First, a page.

Spatial variations of river–groundwater interactions from upstream mountain to midstream oasis and downstream desert in Heihe River basin, China

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Courtesy of IWA Publishing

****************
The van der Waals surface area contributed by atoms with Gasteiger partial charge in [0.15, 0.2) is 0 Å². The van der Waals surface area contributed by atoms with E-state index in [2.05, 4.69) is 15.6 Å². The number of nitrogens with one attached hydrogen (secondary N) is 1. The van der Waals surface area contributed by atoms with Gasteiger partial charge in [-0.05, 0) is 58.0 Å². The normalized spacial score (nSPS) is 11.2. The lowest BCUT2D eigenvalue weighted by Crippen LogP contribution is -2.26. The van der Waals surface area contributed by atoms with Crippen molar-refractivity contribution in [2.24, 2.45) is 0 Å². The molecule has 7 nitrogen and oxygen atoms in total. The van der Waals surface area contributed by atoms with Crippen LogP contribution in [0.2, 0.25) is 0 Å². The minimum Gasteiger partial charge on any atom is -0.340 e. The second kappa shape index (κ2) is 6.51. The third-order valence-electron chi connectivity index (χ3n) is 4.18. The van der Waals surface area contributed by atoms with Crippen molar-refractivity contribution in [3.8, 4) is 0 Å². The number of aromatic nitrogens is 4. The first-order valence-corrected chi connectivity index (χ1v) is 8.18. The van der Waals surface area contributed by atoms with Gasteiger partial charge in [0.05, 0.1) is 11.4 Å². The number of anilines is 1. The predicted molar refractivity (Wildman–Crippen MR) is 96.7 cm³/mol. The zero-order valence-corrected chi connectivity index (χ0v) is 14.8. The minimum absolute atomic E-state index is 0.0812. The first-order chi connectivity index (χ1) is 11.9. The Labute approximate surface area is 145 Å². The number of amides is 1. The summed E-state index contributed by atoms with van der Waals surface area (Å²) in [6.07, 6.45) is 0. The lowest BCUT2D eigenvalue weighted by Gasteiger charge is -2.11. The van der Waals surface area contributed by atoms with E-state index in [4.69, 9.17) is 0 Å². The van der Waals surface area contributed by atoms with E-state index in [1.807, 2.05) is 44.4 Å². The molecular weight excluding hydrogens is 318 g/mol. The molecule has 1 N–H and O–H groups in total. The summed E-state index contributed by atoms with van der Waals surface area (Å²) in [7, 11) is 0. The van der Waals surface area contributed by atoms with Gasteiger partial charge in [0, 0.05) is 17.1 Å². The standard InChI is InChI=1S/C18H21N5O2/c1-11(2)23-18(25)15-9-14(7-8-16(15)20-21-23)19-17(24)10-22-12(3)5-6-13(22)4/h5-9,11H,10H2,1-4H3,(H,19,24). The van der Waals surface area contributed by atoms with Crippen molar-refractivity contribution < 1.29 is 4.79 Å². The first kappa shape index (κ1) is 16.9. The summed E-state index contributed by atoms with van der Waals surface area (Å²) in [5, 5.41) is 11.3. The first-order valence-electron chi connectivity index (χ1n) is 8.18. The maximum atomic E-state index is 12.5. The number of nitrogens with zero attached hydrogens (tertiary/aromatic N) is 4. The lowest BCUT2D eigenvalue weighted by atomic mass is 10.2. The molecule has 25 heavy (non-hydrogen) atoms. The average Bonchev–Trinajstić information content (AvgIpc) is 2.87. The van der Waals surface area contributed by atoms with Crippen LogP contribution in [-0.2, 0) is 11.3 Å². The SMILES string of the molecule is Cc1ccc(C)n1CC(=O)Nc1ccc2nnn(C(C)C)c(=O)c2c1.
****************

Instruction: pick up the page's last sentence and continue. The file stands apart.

The Heihe River basin consists of three different characteristic regions: upstream mountain area, midstream oasis region, and downstream desert region. Understanding the river–groundwater interactions in different river reaches is important for sustainable water resources management. In this study, river–groundwater interactions in three different river regions are investigated by the analysis of geophysical characteristics, meteor-hydrological characteristics, agricultural irrigations, and channel water balance equation in the river reaches in different seasons. Results indicate that the river–groundwater interactions vary geographically in the three different regions, and change seasonally with the strongest interactions during the summer. Groundwater discharges into the river in the upstream mountainous reach (annual 2.57 × 108m3) while the river water seeps into aquifers in the downstream desert reach (annual 10.39 × 108m3). In the midstream oasis region, pumping water for agriculture irrigation significantly affects the river–groundwater interaction. The river loses water to the ground during the major- and medium-irrigation periods, and gains water from groundwater during the minor-irrigation period in the midstream reach. The characteristics of the river–groundwater interactions are primarily dominated by physiographic features and precipitation in the upstream mountainous region, by human activities and precipitation in the midstream oasis region, and by evaporation and human activities in the downstream desert region.

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